This image from Lunar Orbiter 4 shows the moon's south pole.
The new NASA spacecraft LCROSS is slated to slam into the moon's south pole this fall, and this 1967 image was restored to help the LCROSS scientists choose an impact site.
Until the Lunar Reconnaissance Orbiter went into orbit last month, the 1966-1967 Lunar Orbiter missions had made the highest-resolution images of the moon to date, and their photographs--stored today on magnetic tape--are routinely used for moon research and mission planning.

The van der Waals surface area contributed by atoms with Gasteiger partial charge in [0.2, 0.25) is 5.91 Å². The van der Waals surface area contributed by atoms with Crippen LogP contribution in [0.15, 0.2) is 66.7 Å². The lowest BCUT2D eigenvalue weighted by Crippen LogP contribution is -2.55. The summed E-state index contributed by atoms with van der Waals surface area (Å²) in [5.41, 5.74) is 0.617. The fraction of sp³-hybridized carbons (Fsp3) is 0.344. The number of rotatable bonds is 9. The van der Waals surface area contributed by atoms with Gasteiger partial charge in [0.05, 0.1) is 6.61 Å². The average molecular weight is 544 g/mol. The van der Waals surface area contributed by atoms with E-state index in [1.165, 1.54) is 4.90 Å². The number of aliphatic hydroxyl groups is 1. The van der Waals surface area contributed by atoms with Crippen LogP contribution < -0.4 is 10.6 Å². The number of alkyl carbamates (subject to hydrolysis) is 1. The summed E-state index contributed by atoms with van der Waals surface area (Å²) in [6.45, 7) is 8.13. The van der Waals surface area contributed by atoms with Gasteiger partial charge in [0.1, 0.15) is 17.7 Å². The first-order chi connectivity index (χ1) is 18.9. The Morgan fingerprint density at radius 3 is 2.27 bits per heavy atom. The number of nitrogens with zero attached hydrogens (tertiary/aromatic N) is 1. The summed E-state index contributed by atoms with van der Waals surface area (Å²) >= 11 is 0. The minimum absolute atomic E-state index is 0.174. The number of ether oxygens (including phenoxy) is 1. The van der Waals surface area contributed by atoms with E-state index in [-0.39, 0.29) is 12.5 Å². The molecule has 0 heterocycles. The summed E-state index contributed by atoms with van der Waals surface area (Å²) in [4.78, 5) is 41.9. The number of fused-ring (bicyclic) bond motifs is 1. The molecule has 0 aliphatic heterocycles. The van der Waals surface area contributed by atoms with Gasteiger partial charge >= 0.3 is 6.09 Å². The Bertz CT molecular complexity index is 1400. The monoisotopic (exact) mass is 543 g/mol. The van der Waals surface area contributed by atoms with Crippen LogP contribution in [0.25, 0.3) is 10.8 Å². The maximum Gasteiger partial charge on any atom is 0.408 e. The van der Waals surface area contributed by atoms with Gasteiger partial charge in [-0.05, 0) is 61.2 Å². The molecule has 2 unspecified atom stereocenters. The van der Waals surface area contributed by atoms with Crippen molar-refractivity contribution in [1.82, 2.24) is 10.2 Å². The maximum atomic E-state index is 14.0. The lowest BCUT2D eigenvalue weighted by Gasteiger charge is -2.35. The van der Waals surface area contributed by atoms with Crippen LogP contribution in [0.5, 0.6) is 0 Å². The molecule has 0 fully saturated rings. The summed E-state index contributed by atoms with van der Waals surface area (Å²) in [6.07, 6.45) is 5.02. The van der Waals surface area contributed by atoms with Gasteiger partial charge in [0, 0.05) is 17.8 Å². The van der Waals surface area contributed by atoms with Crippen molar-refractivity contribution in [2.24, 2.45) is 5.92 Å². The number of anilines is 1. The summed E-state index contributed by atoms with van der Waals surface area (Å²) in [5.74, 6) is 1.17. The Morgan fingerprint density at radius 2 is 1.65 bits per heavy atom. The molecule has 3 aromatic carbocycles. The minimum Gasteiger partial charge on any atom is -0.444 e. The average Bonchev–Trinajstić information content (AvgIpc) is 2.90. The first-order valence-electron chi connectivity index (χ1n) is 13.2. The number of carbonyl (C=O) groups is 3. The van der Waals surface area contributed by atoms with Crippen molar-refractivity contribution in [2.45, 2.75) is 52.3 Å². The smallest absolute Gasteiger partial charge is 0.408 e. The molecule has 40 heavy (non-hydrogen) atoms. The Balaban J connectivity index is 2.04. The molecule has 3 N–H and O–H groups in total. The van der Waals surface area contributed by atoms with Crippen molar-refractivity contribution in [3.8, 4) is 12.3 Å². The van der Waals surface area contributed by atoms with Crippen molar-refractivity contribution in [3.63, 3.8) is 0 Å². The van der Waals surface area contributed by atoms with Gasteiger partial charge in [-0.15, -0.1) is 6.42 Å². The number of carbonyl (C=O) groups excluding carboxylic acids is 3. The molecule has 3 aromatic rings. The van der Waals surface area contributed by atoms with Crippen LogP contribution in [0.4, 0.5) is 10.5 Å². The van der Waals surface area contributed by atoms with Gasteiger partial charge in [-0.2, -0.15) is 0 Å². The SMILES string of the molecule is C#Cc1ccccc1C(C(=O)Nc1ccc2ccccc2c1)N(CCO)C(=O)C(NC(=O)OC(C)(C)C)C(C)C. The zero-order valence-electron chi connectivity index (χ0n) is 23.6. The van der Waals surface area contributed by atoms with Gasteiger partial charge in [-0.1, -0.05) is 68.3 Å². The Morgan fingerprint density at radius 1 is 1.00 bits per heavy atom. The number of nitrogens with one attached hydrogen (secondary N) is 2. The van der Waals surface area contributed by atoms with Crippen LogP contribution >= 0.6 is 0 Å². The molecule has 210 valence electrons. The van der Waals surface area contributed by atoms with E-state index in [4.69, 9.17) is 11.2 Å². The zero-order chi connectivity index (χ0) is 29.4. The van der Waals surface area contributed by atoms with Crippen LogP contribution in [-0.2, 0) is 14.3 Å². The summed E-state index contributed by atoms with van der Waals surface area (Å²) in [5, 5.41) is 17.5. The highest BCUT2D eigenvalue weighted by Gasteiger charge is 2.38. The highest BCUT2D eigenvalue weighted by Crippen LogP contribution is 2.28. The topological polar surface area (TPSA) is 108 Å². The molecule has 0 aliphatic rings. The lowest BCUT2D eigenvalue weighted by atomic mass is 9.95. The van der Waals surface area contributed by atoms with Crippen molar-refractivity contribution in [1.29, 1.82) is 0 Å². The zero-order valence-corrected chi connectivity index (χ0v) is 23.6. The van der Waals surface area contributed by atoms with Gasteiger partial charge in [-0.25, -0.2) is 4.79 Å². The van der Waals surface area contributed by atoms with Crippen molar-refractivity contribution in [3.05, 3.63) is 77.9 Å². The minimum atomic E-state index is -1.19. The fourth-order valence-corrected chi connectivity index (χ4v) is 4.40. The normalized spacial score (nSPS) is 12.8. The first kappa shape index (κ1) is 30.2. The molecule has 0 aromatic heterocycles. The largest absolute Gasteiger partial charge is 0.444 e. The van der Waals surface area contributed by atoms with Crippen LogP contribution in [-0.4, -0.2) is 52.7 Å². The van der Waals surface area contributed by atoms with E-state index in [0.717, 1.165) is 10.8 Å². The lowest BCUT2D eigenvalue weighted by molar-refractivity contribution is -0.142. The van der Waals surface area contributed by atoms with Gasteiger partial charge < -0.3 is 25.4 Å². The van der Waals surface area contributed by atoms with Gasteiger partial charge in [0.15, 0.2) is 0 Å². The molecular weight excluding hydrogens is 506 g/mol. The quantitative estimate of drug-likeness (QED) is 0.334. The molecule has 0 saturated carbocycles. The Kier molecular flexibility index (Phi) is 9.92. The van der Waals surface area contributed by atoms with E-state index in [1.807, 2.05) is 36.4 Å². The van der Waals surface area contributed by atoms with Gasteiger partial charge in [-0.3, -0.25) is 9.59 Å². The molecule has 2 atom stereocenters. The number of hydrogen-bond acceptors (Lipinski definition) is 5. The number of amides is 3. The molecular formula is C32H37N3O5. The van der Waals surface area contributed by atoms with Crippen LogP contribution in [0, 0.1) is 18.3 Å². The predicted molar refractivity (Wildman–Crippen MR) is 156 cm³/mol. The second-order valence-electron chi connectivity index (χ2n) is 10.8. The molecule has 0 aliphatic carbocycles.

A project to restore the images from the original tapes has completely recovered five of the thousand images to date, using a high-powered combination of 1960s tape drives and modern computers.
But the restoration project has a newfound sense of urgency: "The very last person in the world that can refurbish these [tape drives] is retiring next year," said Dennis Wingo, a leader of the project.
(View the "Earthrise" image in zoomable high-res and compare it to the unrestored image.)
Photograph courtesy Lunar Orbiter Image Recovery Project